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Ten years on from the collapse of Lehman Brothers: a banking perspective

Interview with Sam Theodore, team leader, financial institutions, Scope Ratings.

What were you doing 10 years ago?

I was in London working as a regulator at the UK’s Financial Services Authority.

How did you react when you heard the news about the collapse of Lehman Brothers?

I didn’t have any immediate reaction because as a bank analyst I was expecting it. Bear Stearns had collapsed six months earlier and had been taken over by JP Morgan for next to nothing. Market sentiment was very fragile.

I recall people saying that Lehman Brothers was ten times more important so let’s hope the same fate doesn’t befall it. When Lehman did run into trouble, we initially expected some sort of Bear Stearns #2. But AIG had run into serious trouble at the same time and needed a bailout and it quickly dawned that Lehman was doomed, that there would be no takeover of last resort and that it was going to be left hanging. It was a dramatic moment but not a huge surprise.

What were the stand-out moments for you as the global financial crisis broke?

The first thing I and the team I was working with did was to look very closely at the most vulnerable banks we were responsible for in the UK. Northern Rock had been forced to seek liquidity support from the Bank of England a year before Lehman’s bankruptcy and Bradford & Bingley was looking vulnerable just as Lehman collapsed. But in that final quarter of 2008 the most vulnerable banks turned out to be HBOS (which was taken over by Lloyds Bank), RBS (which was nationalised and is still majority owned by the UK government) and Barclays.

In the ensuing 10 years, what has fundamentally changed?

The prudential environment has totally changed and is considerably tighter in terms of capital ratios, liquidity ratios, leverage ratios, funding ratios, large exposure concentrations and the supervisory focus on banks’ business models. Before the crisis, supervisors focused only on capital; banks could do anything as long as they had enough capital.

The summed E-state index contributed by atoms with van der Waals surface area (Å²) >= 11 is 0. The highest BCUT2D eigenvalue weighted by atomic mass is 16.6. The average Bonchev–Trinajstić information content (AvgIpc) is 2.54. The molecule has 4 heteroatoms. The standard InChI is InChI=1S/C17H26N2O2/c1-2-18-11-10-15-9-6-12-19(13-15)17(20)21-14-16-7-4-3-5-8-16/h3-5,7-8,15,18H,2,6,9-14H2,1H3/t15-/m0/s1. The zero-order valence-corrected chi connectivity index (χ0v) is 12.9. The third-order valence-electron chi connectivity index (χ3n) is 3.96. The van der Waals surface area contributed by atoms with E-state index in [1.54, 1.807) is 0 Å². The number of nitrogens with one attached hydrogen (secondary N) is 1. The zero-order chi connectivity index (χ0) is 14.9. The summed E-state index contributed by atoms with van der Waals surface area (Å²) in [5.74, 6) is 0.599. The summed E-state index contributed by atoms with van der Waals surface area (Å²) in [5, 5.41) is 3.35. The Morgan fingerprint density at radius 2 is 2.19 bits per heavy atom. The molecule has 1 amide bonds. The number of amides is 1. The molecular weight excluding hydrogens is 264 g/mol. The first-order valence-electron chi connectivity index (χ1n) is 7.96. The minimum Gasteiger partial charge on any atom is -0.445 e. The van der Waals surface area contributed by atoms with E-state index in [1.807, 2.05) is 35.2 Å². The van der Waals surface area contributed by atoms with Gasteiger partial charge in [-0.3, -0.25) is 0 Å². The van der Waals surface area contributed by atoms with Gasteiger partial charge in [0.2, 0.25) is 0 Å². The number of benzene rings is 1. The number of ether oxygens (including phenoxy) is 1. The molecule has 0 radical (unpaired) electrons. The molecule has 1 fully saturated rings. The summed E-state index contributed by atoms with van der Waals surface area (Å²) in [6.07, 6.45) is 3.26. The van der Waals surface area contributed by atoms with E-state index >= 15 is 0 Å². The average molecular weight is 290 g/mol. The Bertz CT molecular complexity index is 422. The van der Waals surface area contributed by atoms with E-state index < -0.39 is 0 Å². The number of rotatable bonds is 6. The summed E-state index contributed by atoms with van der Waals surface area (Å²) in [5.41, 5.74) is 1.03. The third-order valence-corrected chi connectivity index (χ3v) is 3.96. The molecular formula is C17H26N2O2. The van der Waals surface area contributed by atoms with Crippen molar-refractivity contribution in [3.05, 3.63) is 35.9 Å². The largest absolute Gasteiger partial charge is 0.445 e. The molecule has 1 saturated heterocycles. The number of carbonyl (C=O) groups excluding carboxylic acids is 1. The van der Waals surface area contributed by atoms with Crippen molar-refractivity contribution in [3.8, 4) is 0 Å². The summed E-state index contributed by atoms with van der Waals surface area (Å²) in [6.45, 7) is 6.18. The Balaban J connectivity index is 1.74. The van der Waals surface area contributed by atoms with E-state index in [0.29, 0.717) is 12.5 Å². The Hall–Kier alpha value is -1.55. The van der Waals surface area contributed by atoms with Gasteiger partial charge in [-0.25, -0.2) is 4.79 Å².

That approach has changed dramatically. Supervisors now look at the entire range of a bank’s activities; how they generate money and their business models. That’s quite a sea-change. At the same time, banks’ own risk appetites have diminished; they’re more subdued. In terms of banking culture, however, I’m not sure much has really changed. Bankers still want to make money and still expect big bonuses.

What are the key risks today as you scan the horizon?

Outside the banking sector, the situation we find ourselves in today is very worrying. Corporates and sovereigns have huge levels of indebtedness, yet few people seem to have any sense that this is a source of a huge amount of potential risk.

Then there’s geopolitical risk and the butterfly wing element of chaos theory, where something that happens in one place can have far-reaching consequences elsewhere; Turkey sneezing and European banks catching a cold, for example.

I’m concerned about cyber risk. As banks invest huge amounts of money in artificial intelligence and in the digitisation and automation of processes and products across retail, consumer finance and corporate banking, and in online and mobile solutions, there are two certainties. One is that as that process deepens, cyber risk almost by definition grows. The second is you can’t measure it.

Banks are taking steps to protect themselves but when all’s said and done they just have to hope and pray that they’re not targeted by cyber criminals or suffer major IT outages. They are exposed to huge vulnerabilities as technology advances faster than people can catch up and hackers are among the most astute technologists in the world.

I’d also point to misconduct risk. Banks are putting a line under legacy litigation stemming from the global financial crisis, but they continue to be beset by new instances of wrongdoing and lax controls. A key difference between 10 years ago and now is that customers and investors are much less tolerant.

Portfolio managers now take action to avoid banks with poor records on ESG matters, or with past histories of money laundering, or misconduct vis-à-vis clients, tax cheats etc. Millennials have higher moral criteria than previous generations. They want to make money and want that money to be safe but at the same time they want to know that their bank is conducting business in a way that lies within their own ethical constraints.

Finally, there’s the potential for deregulation risk. Since the financial crisis, regulators are much more in the saddle than they were 10 years ago. At same time, if banks really want to run rings around them they still can as they have bigger budgets.

Right now, because of high compliance walls, banks are fearful of engaging in anything that is not vetted by supervisors. But talk of deregulation is upon us. If the deregulatory process gathers pace and banks start to feel that regulators are looking over the shoulders less and less, it might lead bankers back into riskier territory and back to their old habits.